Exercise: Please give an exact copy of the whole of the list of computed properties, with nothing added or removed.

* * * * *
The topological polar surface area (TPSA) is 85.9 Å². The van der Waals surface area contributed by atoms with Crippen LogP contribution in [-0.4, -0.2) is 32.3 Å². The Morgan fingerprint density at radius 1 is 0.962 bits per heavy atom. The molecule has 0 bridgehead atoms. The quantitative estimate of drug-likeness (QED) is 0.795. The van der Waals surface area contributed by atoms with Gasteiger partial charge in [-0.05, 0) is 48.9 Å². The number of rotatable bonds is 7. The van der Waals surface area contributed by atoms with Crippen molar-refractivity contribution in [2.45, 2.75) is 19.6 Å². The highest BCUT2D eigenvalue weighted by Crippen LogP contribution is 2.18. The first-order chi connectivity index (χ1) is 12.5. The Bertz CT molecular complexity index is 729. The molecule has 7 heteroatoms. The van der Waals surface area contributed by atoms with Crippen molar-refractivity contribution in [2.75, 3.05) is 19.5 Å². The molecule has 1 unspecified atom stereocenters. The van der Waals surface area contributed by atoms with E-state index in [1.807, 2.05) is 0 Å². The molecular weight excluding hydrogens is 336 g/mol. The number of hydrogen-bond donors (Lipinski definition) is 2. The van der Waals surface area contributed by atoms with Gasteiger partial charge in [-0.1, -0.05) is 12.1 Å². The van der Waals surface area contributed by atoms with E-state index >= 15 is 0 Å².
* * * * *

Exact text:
The topological polar surface area (TPSA) is 85.9 Å². The van der Waals surface area contributed by atoms with Crippen LogP contribution in [-0.4, -0.2) is 32.3 Å². The Morgan fingerprint density at radius 1 is 0.962 bits per heavy atom. The molecule has 0 bridgehead atoms. The quantitative estimate of drug-likeness (QED) is 0.795. The van der Waals surface area contributed by atoms with Gasteiger partial charge in [-0.05, 0) is 48.9 Å². The number of rotatable bonds is 7. The van der Waals surface area contributed by atoms with Crippen molar-refractivity contribution in [2.45, 2.75) is 19.6 Å². The highest BCUT2D eigenvalue weighted by Crippen LogP contribution is 2.18. The first-order chi connectivity index (χ1) is 12.5. The Bertz CT molecular complexity index is 729. The molecule has 7 heteroatoms. The van der Waals surface area contributed by atoms with Crippen molar-refractivity contribution in [2.75, 3.05) is 19.5 Å². The molecule has 1 unspecified atom stereocenters. The van der Waals surface area contributed by atoms with E-state index in [1.807, 2.05) is 0 Å². The molecular weight excluding hydrogens is 336 g/mol. The number of hydrogen-bond donors (Lipinski definition) is 2. The van der Waals surface area contributed by atoms with Gasteiger partial charge in [-0.1, -0.05) is 12.1 Å². The van der Waals surface area contributed by atoms with E-state index >= 15 is 0 Å².